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Wednesday, January 26, 2022

MOI rounds up 178 absconding workers as penalties for hiring runaways increase



Following a tip-off, the Ministry of Interior has detained some 141 illegal workers and 37 people for aiding and harboring them in houses dotted around the country.

The MOI’s Search and Follow up Department (SFD) made the arrests in raids across Qatar as part of its ongoing crackdown on violators of the country’s employment and visa laws.

The more than three dozen “leaders” of the groups have confessed to smuggling workers away from their sponsors, and charging them a fee to help them find work illegally, the MOI says. The organizers of the scheme also set up accommodations for the workers in 28 different locations across the country.


The 37 people hail from two separate groups. While their ages and genders have not been identified, the MOI says the first group of 18 people are “mostly of East Asian origin” and the second group of 19 is made up of “mixed nationalities, run by an Arab national.”

Between them, the MOI says that the two groups were responsible for 141 illegal workers, all runaways – 78 housemaids, 39 drivers and 24 laborers.

Harsher penalties

Those operating the scheme and the illegal workers are now in custody as the Public Prosecution moves to draw up a formal case against them.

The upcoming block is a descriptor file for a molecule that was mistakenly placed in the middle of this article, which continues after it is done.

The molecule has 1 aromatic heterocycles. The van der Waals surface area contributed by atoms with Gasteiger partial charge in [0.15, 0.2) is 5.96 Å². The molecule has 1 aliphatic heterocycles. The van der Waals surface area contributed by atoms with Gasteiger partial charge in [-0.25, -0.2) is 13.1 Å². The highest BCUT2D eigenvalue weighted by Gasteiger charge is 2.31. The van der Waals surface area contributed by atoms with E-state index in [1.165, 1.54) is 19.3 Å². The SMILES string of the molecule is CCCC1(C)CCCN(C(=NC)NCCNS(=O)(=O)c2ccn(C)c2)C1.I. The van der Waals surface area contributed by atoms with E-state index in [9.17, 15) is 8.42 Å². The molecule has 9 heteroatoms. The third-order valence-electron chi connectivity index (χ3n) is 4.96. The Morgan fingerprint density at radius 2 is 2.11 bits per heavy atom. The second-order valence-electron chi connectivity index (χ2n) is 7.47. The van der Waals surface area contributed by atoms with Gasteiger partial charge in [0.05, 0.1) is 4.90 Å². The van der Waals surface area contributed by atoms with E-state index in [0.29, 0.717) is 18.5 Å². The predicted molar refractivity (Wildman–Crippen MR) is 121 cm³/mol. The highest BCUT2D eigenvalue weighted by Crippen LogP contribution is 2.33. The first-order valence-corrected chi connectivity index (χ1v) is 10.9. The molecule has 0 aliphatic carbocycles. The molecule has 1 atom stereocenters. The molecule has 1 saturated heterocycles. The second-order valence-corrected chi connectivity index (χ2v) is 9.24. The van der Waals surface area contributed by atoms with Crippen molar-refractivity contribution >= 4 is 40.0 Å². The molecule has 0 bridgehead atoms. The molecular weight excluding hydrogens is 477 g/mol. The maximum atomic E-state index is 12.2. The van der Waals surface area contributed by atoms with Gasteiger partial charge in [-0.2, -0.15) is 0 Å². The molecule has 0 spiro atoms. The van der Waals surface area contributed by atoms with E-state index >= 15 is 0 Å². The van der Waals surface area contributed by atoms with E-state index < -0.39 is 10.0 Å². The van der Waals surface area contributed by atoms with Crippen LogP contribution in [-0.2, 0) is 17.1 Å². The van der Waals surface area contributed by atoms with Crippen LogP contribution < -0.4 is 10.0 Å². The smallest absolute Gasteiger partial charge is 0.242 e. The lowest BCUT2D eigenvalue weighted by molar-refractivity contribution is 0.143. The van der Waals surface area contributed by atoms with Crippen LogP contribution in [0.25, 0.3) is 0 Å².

According to Brig. Nasser Eissa Al-Sayed, head of the SFD, the group’s crimes “come under the range of human trafficking,” and his department “will spare no effort” when dealing with violators of the law. 

MOI made no mention of whether those employing the absconders will face prosecution. But in tweeting about the arrests, the MOI pointed out that the penalty for employing illegal workers has recently been increased: 

Under the previous rules, repeat offenders would have been imprisoned for up to 3 years, with the same fine imposed. 

First-time offenders are fined between QR20,000 and QR30,000. 

The MOI’s crackdown on illegal workers has been the focus of criticism in the past, with some commentators suggesting that the government should also focus on the reasons why workers feel the need to abscond from their employers, rather than simply punishing those who choose to do so.

Thoughts on this?

Credit: Top photo by Richard Messenger; second photo from MOI

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